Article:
It may start off as a simple high temperature, sore muscles and occasional chills, for which over-the-counter medications may suffice. However, we’re not talking about an ordinary flu, but rather the often unheard of Legionnaires’ disease.

Legionnaires’ disease is a lung infection caused by water contaminated with Legionella germs, or more specifically, Legionnaire’s disease bacteria (LDB).

Legionella germs, Legionnaire's disease, bacteria, LBD, Indoor Air QualityThe water sources containing LBD are usually swarming with harmful bacteria and individuals are susceptible to contract this disease via inhaling contaminated water mist. An unserviced HVAC system can lead to the circulation of contaminated water throughout its system, leading to a Legionnaires Disease outbreak. However, HVAC systems without humidifiers cannot be the direct source of Legionnaires Disease, according to OSHA.

Sounds like an episode straight out of the “Grey’s Anatomy” television series, right? Well, about 5,000 cases of Legionnaires’ disease are reported every year in the U.S., making it scary if you don’t have little information on combating it. That’s why we’ve provide you some essential information on what to look for and how to prevent LBD.

First recorded outbreak

Legionella germs, Legionnaire's disease, bacteria, LBD, Indoor Air Quality The first-ever outbreak of Legionnaires’ Disease, also known as Legion Fever, occurred in the U.S. in 1976. It is named after its first casualty, Legionnaire Ray Brennan, a 61-year-old retired Air Force Captain and American Legion bookkeeper. The discovery of the bacteria (LBD) causing Brennan’s untimely death wasn’t discovered until almost a year post-mortem.

How do people contract Legionnaires’ disease?

Common sources of the bacteria include but are not limited to:

  • Cooling Towers
  • Hot Tubs
  • Water Tanks
  • Large Plumbing Systems
  • Decorative Fountain
  • Potting Compost
  • Nebulisers and Humidifiers

Legionnaire's disease, outbreak, 2015, Indoor Air Quality, Bill De Blasio, New YorkThe source of Legionnaires’ Disease are man-made water distribution systems. For instance, the July 2015 outbreak, which occurred in the Bronx borough of New York, stemmed from water-cooling towers. LBD is so virulent that in the Bronx outbreak it regrew in even the most recently cleaned cooling towers, requiring  them to be disinfected once more. How did the bacteria survive? LBD thrives in warmer temperatures, especially in stagnant water sources, so the cleaning was only a short-term fix.

Legionnaire's disease, outbreak, water cooler, Indoor Air Quality, Green Air EnvironmentalThe chances of an outbreak in commercial spaces is increased substantially due to the large volume of occupants. So, school children, factory workers, office building occupants and tenants in residential complexes are sitting ducks to LBD contaminated cooling systems. Additionally, hospital patients who undergo treatment for health ailments are more likely to be infected with by bacteria.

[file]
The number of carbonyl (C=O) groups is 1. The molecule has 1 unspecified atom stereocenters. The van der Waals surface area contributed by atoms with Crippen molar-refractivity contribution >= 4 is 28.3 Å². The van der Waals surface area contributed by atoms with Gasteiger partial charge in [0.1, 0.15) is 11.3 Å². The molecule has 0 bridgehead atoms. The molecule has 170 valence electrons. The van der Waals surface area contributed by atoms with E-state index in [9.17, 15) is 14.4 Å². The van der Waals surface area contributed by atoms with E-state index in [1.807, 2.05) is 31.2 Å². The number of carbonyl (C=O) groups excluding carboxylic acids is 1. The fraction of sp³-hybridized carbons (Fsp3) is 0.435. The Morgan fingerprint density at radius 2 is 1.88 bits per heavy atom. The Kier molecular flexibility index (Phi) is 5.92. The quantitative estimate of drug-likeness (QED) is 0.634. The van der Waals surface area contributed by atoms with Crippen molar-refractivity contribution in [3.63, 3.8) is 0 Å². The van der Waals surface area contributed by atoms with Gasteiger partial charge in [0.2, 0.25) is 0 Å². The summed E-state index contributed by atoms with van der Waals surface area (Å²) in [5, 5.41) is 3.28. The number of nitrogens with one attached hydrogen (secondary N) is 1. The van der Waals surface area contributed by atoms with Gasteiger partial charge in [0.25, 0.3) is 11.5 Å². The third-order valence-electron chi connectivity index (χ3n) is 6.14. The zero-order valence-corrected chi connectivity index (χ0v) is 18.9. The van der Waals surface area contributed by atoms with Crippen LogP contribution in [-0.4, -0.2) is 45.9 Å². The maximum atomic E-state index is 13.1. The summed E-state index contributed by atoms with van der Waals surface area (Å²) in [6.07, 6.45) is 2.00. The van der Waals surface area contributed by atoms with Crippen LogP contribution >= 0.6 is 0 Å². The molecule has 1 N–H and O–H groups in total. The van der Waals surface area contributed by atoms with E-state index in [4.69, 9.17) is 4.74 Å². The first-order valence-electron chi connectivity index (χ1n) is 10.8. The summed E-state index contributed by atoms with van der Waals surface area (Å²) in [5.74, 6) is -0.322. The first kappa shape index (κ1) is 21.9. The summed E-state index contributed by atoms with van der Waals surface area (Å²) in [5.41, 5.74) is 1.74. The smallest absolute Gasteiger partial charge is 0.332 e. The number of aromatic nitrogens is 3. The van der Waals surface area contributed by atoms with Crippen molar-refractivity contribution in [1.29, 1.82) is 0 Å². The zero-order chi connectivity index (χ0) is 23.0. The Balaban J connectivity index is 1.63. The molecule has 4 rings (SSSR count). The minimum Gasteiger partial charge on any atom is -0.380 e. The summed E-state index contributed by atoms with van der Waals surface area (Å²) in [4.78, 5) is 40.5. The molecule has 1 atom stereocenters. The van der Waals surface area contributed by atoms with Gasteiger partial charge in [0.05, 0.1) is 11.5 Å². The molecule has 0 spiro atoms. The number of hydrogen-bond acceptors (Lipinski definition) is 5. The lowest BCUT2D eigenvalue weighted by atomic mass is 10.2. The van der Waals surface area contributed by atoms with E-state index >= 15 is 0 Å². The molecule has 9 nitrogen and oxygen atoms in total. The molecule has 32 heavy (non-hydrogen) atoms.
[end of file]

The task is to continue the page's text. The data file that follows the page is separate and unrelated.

Though antibiotics effectively provide relief from Legion Fever, the disease can be fatal if not treated by a medical professional. Fortunately, a small silver-lining exists as Legionnaires’ disease isn’t contagious and therefore can’t be spread from person-to-person.

What are the signs and symptoms?

Legionella germs, Legionnaire's disease, bacteria, LBD, Indoor Air Quality, Prognostic chartThe signs and symptoms of Legionnaires’ Disease are:

  • Excessive yawning
  • The constant urge for deep-breathing
  • Formation of brown/yellow/green or bloodstained mucus in the throat
  • Mild ear pain
  • High temperature
  • Sweats and shivers
  • Loss of appetite
  • Feeling lethargic and unwell
  • Frequent headaches and other pain
  • Nausea and vomiting
  • Diarrhea

Additionally, health complications caused by Legionnaires disease may lead to: respiratory failure, acute kidney injury, extreme infection, etc. Therefore, it is essential not to chance its early symptoms and seek attention at your nearest physician’s office or a hospital.

Treatment and prevention

Treatment of Legionnaires’ disease begins with admittance to a hospital, administering antibiotics, and if needed, an oxygen supply and IV (Intravenous) fluids. Extreme cases of LBD infection require providing patients treatment in intensive care units, especially when diagnosed with severe cases of pneumonia.

Additionally, because no vaccine exists for Legionnaires’, your best chance at staving off an infection is through prevention. LBD prevention focuses on the sanitation of water sources and system components. Your HVAC system needs to be maintained regularly to ensure a high level of indoor air quality and prevent the outbreak of LBD.

Focus on HVAC systems

To begin with service your HVAC system to ensure it functions properly, as it is the simplest step to prevent Legionnaires’ disease. Green Air Environmental‘s expertise can help you locate and/or avoid this deadly disease by:

  1. Fixing air leaks, if any exist
  2. Adjusting and cleaning dampers
  3. Checking all the components, including the fan, bearings, belts, etc
  4. Cleaning components
  5. Changing/replacing worn out components, especially filters

Apart from the help of HVAC maintenance services, make an effort to keep your system running optimally. Read the manuals, develop a Preventative Maintenance (PM) schedule and seek the help of qualified professionals like Green Air. Green Air’s experts are industry-leading HVAC professionals and utilize a sustainable cleaning process. The company partners with numerous commercial spaces across the southeast in its mission to improve the air quality of indoor spaces.